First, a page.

The Institute of Advanced Motorists (IAM) has released figures demonstrating the criminal recklessness of some drivers who ignore speed limits — including one caught at almost 100mph over the limit on an urban street.
The unnamed driver was clocked by a speed camera piloting a Porsche at 128mph on the A22 London Road in the West Sussex town of East Grinstead. The single carriageway road is in many places lined with houses and shops, and has a cycle lane for some of its length.
The IAM used Freedom of Information requests to ask police forces for the highest recorded incidences of speed caught on safety cameras in 2014, including locations, speed limits and top speed in each case.
The worst offenders were unsurprisingly on motorways: Kent police reported two instances of drivers being recorded at 146mph on the M25.
East Grinstead's Porsche driver wasn't the only instance of someone travelling at over four times the limit in a built-up area. London’s worst speeder was recorded at 123mph on a 30mph road by the Metropolitan Police.
In the Square Mile, City of London Police reported a driver travelling at 86mph on Upper Thames Street, recorded by the speed camera at Stew Lane.
Sarah Sillars, IAM chief executive officer, said: “It is disheartening to say the least that some road users are showing such disregard for the safety of all other road users – pedestrians, cyclists, motorcyclists and other drivers.
“At speeds of 140mph an individual is travelling at nearly two-and-a-half miles a minute. At that speed it is simply impossible to react to anything that might happen in front of you.
“It is also impossible to handle corners, gradients, street furniture and junctions with any effectiveness. In short, all these individuals are playing with their own lives and others – they are all accidents waiting to happen and it requires a major shift in the attitudes of these people to think about safety.”
The IAM supports the use of safety camera systems at collision hot spots, on roads with a speed related crash record and at areas of proven risk, such as motorway road works.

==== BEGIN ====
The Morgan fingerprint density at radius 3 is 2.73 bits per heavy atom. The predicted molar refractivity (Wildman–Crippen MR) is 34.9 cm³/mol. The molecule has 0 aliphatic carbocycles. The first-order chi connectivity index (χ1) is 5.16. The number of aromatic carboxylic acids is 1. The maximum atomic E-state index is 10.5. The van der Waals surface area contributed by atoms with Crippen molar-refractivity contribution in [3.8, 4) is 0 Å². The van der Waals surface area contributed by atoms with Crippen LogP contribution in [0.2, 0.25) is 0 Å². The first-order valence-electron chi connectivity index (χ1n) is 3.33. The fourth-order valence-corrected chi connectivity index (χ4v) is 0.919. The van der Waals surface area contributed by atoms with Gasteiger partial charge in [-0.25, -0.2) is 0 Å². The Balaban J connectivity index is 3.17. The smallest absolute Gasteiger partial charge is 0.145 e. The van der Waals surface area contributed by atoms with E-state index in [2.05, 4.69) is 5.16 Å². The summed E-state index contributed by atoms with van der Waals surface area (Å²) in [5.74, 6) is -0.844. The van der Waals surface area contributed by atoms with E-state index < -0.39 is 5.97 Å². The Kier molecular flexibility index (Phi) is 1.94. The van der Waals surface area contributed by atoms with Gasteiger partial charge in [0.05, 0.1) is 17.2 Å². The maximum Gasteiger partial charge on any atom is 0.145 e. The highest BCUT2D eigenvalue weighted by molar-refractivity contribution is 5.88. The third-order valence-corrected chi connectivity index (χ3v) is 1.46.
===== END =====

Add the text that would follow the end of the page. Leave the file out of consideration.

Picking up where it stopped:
Acknowledged by the Telegraph as a leading cycling journalist, John Stevenson has been writing about bikes and cycling for over 30 years since discovering that people were mug enough to pay him for it rather than expecting him to do an honest day's work.
He was heavily involved in the mountain bike boom of the late 1980s as a racer, team manager and race promoter, and that led to writing for Mountain Biking UK magazine shortly after its inception. He got the gig by phoning up the editor and telling him the magazine was rubbish and he could do better. Rather than telling him to get lost, MBUK editor Tym Manley called John’s bluff and the rest is history.
Since then he has worked on MTB Pro magazine and was editor of Maximum Mountain Bike and Australian Mountain Bike magazines, before switching to the web in 2000 to work for CyclingNews.com. Along with road.cc editor Tony Farelly, John was on the launch team for BikeRadar.com and subsequently became editor in chief of Future Publishing’s group of cycling magazines and websites, including Cycling Plus, MBUK, What Mountain Bike and Procycling.
John has also written for Cyclist magazine, edited the BikeMagic website and was founding editor of TotalWomensCycling.com before handing over to someone far more representative of the site's main audience.
He joined road.cc in 2013 and these days he lives in Cambridge where the lack of hills is more than made up for by the headwinds.